July 20, 2015

How to replace the compressor start relay in a top-freezer refrigerator

By Lyle Weischwill
How to replace the compressor start relay in a top-freezer refrigerator

This refrigerator repair guide explains how to replace the start relay in a top-freezer refrigerator. The compressor won't run if the start relay fails. The relay sends current to the motor start windings to boost motor torque to start the motor, and to the motor run windings. Once the motor starts, the relay continues to send current to the run windings, but cuts off current to the start windings. A defective start relay won't send current to the start windings, run windings or both. The start relay includes an overload component that shuts off all current to the motor if the motor overheats. A defective overload trips when the motor isn't overheated, preventing the motor from starting. Replace the defective compressor start relay with the manufacturer-approved replacement part.

Use this repair procedure to replace the compressor start relay in Kenmore, Frigidaire, Electrolux, Whirlpool, KitchenAid, Maytag, Amana, GE, Samsung, LG, Gibson, Crosley, Bosch and Haier refrigerators.

Quick links
Tools required
Work gloves
Nut driver set
Slot screwdriver
Repair difficulty
Time required
15 minutes or less
Repair difficulty
Time required
15 minutes or less
How to replace a top-freezer refrigerator compressor start relay repair guide video.

Replacing a refrigerator compressor start relay video.

Instructions

  1. 01.

    Shut off the power

    Unplug the power cord from the wall outlet.

  2. 02.

    Remove the rear compartment cover

    Pull the refrigerator away from the wall.

    Remove the screws from the rear compartment cover and then remove the cover.

    Remove the cover screws.

    Remove the cover screws.

    Remove the rear cover.

    Remove the rear cover.

  3. 03.

    Remove the compressor relay

    Pry off the wire retainer holding the start relay on the compressor.

    Disconnect the wire harness from the start relay.

    Pull the start relay and run capacitor off the compressor.

    Pry off the wire retainer.

    Pry off the wire retainer.

    Disconnect the wire harness.

    Disconnect the wire harness.

    Pull out the start relay.

    Pull out the start relay.

  4. 04.

    Install the new overload/ptc relay

    Transfer the run capacitor from the old start relay to the new start relay.

    Plug the new start relay with capacitor into the compressor terminals.

    Plug the wire harness into the new start relay.

    Reinstall the wire retainer to hold the start relay on the compressor.

    Pull the capacitor off the old start relay.

    Pull the capacitor off the old start relay.

    Install the capacitor on the new start relay.

    Install the capacitor on the new start relay.

    Plug in the start relay.

    Plug in the start relay.

    Connect the wire harness.

    Connect the wire harness.

    Reinstall the wire retainer.

    Reinstall the wire retainer.

  5. 05.

    Reinstall the rear compartment cover

    Position the rear compartment cover on the back of the refrigerator and reinstall the mounting screws.

    Reinstall the rear compartment cover.

    Reinstall the rear compartment cover.

  6. 06.

    Restore electrical power

    Plug in the refrigerator and push the refrigerator back into place.

Warning: Undertaking repairs or maintenance to appliances or power equipment can be hazardous. Should you choose to undertake repairs or maintenance, you are assuming the risk of injury to your person or property. In an effort to reduce the risk, use the proper tools and safety equipment noted in the applicable guide and follow all instructions. Do not proceed until you are confident that you understand all of the steps and are capable of completing the repair. Some repairs or maintenance, however, should only be performed by a qualified technician.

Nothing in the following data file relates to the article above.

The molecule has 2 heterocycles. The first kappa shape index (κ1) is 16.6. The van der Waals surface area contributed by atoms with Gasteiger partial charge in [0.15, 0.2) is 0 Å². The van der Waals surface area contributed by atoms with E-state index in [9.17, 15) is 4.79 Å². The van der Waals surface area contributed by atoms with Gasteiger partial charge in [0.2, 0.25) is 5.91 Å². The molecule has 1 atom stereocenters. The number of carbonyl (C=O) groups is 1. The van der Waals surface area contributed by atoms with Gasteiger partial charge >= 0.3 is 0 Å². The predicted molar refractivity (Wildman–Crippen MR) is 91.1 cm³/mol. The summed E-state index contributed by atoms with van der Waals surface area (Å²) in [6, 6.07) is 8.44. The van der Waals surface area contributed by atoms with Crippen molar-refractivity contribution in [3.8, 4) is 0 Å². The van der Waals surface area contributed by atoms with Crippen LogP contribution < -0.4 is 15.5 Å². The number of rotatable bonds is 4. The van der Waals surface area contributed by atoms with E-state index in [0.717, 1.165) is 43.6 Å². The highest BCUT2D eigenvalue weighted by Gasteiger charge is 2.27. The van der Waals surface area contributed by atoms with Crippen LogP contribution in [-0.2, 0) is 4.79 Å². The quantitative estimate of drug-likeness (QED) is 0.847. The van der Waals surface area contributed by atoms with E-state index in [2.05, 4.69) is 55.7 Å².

Symptoms common to all refrigerators

Choose a symptom to see related refrigerator repairs.

Main causes: leaky door gasket, defrost system failure, evaporator fan not running, dirty condenser coils, condenser fan not running
Main causes: blocked air vents, compressor problems, condenser or evaporator fan not working, control system failure, sensor problems
Main causes: water valve leaking, frozen or broken defrost drain tube, overflowing drain pan, cracked water system tubing, leaking door seal
Things to do: clean condenser coils, replace the water filter, clean the interior, adjust doors to prevent air leaks, clean the drain pan
Main causes: damaged door seal, faulty defrost sensor or bi-metal thermostat, broken defrost heater, bad defrost timer or control board
Main causes: blocked vents, defrost system problems, evaporator fan failure, dirty condenser coils, bad sensors, condenser fan not working
Main causes: jammed ice cubes, broken ice maker assembly, dirty water filter, kinked water line, bad water valve, freezer not cold enough
Main causes: control board or cold control failure, broken compressor start relay, compressor motor failure, defrost timer problems

Repair guides common to all refrigerators

These step-by-step repair guides will help you safely fix what’s broken on your refrigerator.

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If the temperature in your refrigerator doesn't match the temperature you set, the problem could be the temperature control board—a service technician can give you a definite diagnosis. If the board is at fault, follow these steps to replace it yourself.

Repair difficulty
Time required
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Use the advice and tips in these articles and videos to get the most out of your refrigerator.

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